Freshman year of college: Part 1
Younger Daughter: You never asked me what I learned this past school year.
Me: I guess I’ve been too busy. (Looking at Husband) I need to ask you what you learned this school year.
Husband: I learned I should have been born eight years earlier. Then I could retire this year and I wouldn’t have to move my office. [The current building is being renovated. Most of the staff have had to move to another location, for the next two years. Moving was a harrowing process.]
* * * * * * *
- - - - - Chemistry, Poetry, and Phages, Oh my! - - - - -
Me (formally asking YD my annual question): What did you learn in school this year?
YD: What class should we begin with? What classes did I even take?
Husband: (asking his annual question) Did you take Eastern Philosophy?
YD: No. … Let’s begin with first semester. That would be a logical place to start. First semester I had Chem 2.
Husband: This cake is really good.
YD: I learned that chemistry is no easier even when you learn it the third time.
In Poetry class, I learned that I am (sigh), according to my teacher, too thoughtful of a writer. Like I’m too wrapped up in my own ideas.
Husband: Well, duh. I could have told you that.
YD: (voice rises with excitement) Oh, I had my Phages class! I got to dig around in the dirt which is really, really fun! We learned about the biology of phagi! And we learned about how to extrapolate them from the soil. We did a bake ’n’ shake. That was my conduit to getting my first lab job.
- - - - - Great Books and Jam - - - - -
YD: (returning to a less animated tone of voice) I had my first college essay class, the Great Books class, in which I learned I am not as great an essay writer as I thought I was. … But the books were really, really good. I finally got to read all the way through Homer – it was so interesting. He’s such a good writer. He’s The Jam.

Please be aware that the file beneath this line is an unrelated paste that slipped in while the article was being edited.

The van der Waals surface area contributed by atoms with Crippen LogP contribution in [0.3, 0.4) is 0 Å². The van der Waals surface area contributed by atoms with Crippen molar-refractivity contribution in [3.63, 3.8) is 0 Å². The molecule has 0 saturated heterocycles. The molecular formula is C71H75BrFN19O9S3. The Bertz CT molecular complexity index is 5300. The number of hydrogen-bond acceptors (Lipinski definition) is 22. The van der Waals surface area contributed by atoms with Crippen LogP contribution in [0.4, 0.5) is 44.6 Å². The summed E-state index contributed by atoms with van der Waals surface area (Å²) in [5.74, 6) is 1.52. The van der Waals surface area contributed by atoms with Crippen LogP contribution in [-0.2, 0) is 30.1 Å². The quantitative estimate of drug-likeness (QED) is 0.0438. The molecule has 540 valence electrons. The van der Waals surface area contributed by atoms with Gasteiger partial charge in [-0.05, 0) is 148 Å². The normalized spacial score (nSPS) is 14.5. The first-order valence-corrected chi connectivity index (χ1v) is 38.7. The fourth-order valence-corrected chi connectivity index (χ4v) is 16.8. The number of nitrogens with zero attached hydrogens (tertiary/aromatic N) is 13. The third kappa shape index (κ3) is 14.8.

Husband: The Jam?
YD: The Jam.
Husband: As in, the jam on your peanut butter sandwich? I’ve never heard that expression.
YD: You’ve never heard of something being someone’s jam? You need to be hip with the kids.
- - - - - Holocaust class and the Judenrat exercise - - - - -
Me: Did you have a Holocaust class?
YD: Yes! That was an amazing class. I don’t even know where to begin. (She takes a moment to think.) I learned that human beings can disappoint you in more ways than one. (Deep sigh.) Not even just in the stories we were being told. Some of my classmates’ behavior was not acceptable to me.
Husband: The Holocaust doesn’t affect people who are not Jewish in the same way.
YD: Yeah, and I don’t know why. It could have happened to anybody.
Husband: It didn’t happen to just anybody.
Me: What was the unacceptable behavior on the part of your classmates?
YD: They did not treat the stuff we were learning with respect, I felt. There was a situation in our class where we were given an exercise to pick and choose people who would go to their death.
YD: We were role-playing as the Judenrat, figuring out who would stay and who would go. The people I was doing it with – it didn’t even seem to resonate with them that this actually happened and that we …
Me: They were joking around?
YD: They did it flippantly, like, oh, we’ll send the 7-year-old girl, oh, we’ll send the rabbi. It doesn't matter what we decide.
Me: It was probably too awful a thing to have to think about. And they had to act that way as a defense mechanism.
YD: Maybe. It just irked me.
Husband: It’s hard to imagine it being real. It’s like a fantasy.
YD: Yeah. And then, the ultimate irony was that they spent the rest of the class time talking about why they were failing the class. And their main complaint seemed to be that the teacher was being unfair to them.
Up next - Second Semester of freshman year
Her observations give me pause.
OUCH. It seems to me that those classmates need to read some books and watch some films to make the Holocaust real to them.
I have no idea what Phages are. I guess I should google that!
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